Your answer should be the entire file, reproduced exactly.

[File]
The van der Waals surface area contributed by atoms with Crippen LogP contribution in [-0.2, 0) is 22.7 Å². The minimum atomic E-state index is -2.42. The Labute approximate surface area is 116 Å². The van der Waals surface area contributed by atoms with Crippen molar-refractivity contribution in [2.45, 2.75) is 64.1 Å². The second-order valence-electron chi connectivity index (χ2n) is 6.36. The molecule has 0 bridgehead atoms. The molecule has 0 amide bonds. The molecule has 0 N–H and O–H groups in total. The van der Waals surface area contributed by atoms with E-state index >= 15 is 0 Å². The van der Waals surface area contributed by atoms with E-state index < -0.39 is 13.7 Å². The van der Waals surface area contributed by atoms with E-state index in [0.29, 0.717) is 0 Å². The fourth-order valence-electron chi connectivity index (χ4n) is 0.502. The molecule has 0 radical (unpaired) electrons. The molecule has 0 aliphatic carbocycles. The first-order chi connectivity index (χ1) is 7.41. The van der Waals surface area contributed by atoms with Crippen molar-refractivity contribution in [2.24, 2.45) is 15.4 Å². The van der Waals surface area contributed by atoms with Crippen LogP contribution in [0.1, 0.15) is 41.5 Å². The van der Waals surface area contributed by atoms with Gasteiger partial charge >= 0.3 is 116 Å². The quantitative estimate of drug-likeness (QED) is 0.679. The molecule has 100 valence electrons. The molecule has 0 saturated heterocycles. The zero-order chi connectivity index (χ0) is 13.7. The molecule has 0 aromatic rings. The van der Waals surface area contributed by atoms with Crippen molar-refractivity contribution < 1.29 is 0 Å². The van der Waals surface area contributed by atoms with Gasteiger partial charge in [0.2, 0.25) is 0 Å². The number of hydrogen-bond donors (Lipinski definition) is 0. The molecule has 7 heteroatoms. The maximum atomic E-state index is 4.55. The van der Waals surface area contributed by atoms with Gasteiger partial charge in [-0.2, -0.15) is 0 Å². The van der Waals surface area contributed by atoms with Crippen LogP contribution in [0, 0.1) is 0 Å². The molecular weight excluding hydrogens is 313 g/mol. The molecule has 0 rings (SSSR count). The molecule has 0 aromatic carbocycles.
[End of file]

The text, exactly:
The van der Waals surface area contributed by atoms with Crippen LogP contribution in [-0.2, 0) is 22.7 Å². The minimum atomic E-state index is -2.42. The Labute approximate surface area is 116 Å². The van der Waals surface area contributed by atoms with Crippen molar-refractivity contribution in [2.45, 2.75) is 64.1 Å². The second-order valence-electron chi connectivity index (χ2n) is 6.36. The molecule has 0 bridgehead atoms. The molecule has 0 amide bonds. The molecule has 0 N–H and O–H groups in total. The van der Waals surface area contributed by atoms with E-state index >= 15 is 0 Å². The van der Waals surface area contributed by atoms with E-state index < -0.39 is 13.7 Å². The van der Waals surface area contributed by atoms with E-state index in [0.29, 0.717) is 0 Å². The fourth-order valence-electron chi connectivity index (χ4n) is 0.502. The molecule has 0 radical (unpaired) electrons. The molecule has 0 aliphatic carbocycles. The first-order chi connectivity index (χ1) is 7.41. The van der Waals surface area contributed by atoms with Crippen molar-refractivity contribution in [2.24, 2.45) is 15.4 Å². The van der Waals surface area contributed by atoms with Crippen LogP contribution in [0.1, 0.15) is 41.5 Å². The van der Waals surface area contributed by atoms with Gasteiger partial charge >= 0.3 is 116 Å². The quantitative estimate of drug-likeness (QED) is 0.679. The molecule has 100 valence electrons. The molecule has 0 saturated heterocycles. The zero-order chi connectivity index (χ0) is 13.7. The molecule has 0 aromatic rings. The van der Waals surface area contributed by atoms with Crippen molar-refractivity contribution < 1.29 is 0 Å². The van der Waals surface area contributed by atoms with Gasteiger partial charge in [0.2, 0.25) is 0 Å². The number of hydrogen-bond donors (Lipinski definition) is 0. The molecule has 7 heteroatoms. The maximum atomic E-state index is 4.55. The van der Waals surface area contributed by atoms with Gasteiger partial charge in [-0.2, -0.15) is 0 Å². The van der Waals surface area contributed by atoms with Crippen LogP contribution in [0, 0.1) is 0 Å². The molecular weight excluding hydrogens is 313 g/mol. The molecule has 0 rings (SSSR count). The molecule has 0 aromatic carbocycles.